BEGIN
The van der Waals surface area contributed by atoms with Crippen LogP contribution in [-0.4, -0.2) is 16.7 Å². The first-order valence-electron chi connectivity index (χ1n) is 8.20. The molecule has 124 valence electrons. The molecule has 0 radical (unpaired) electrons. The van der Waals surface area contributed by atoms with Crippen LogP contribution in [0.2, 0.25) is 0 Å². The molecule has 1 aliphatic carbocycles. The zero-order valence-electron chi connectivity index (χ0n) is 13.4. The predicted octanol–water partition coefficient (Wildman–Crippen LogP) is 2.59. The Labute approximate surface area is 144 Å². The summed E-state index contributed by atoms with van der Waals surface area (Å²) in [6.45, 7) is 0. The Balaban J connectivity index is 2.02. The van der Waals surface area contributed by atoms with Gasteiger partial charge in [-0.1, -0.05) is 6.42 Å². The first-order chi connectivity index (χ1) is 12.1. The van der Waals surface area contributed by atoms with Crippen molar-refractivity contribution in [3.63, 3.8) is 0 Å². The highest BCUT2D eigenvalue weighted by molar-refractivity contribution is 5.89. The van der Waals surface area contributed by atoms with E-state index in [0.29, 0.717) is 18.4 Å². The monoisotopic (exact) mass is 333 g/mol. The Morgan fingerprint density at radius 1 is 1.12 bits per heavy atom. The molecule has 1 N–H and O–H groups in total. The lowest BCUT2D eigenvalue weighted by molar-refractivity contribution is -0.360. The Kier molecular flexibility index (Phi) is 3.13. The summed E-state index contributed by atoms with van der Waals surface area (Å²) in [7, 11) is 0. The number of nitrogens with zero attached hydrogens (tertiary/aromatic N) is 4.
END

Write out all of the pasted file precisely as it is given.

The van der Waals surface area contributed by atoms with Crippen LogP contribution in [-0.4, -0.2) is 16.7 Å². The first-order valence-electron chi connectivity index (χ1n) is 8.20. The molecule has 124 valence electrons. The molecule has 0 radical (unpaired) electrons. The van der Waals surface area contributed by atoms with Crippen LogP contribution in [0.2, 0.25) is 0 Å². The molecule has 1 aliphatic carbocycles. The zero-order valence-electron chi connectivity index (χ0n) is 13.4. The predicted octanol–water partition coefficient (Wildman–Crippen LogP) is 2.59. The Labute approximate surface area is 144 Å². The summed E-state index contributed by atoms with van der Waals surface area (Å²) in [6.45, 7) is 0. The Balaban J connectivity index is 2.02. The van der Waals surface area contributed by atoms with Gasteiger partial charge in [-0.1, -0.05) is 6.42 Å². The first-order chi connectivity index (χ1) is 12.1. The van der Waals surface area contributed by atoms with Crippen molar-refractivity contribution in [3.63, 3.8) is 0 Å². The highest BCUT2D eigenvalue weighted by molar-refractivity contribution is 5.89. The van der Waals surface area contributed by atoms with E-state index in [0.29, 0.717) is 18.4 Å². The monoisotopic (exact) mass is 333 g/mol. The Morgan fingerprint density at radius 1 is 1.12 bits per heavy atom. The molecule has 1 N–H and O–H groups in total. The lowest BCUT2D eigenvalue weighted by molar-refractivity contribution is -0.360. The Kier molecular flexibility index (Phi) is 3.13. The summed E-state index contributed by atoms with van der Waals surface area (Å²) in [7, 11) is 0. The number of nitrogens with zero attached hydrogens (tertiary/aromatic N) is 4.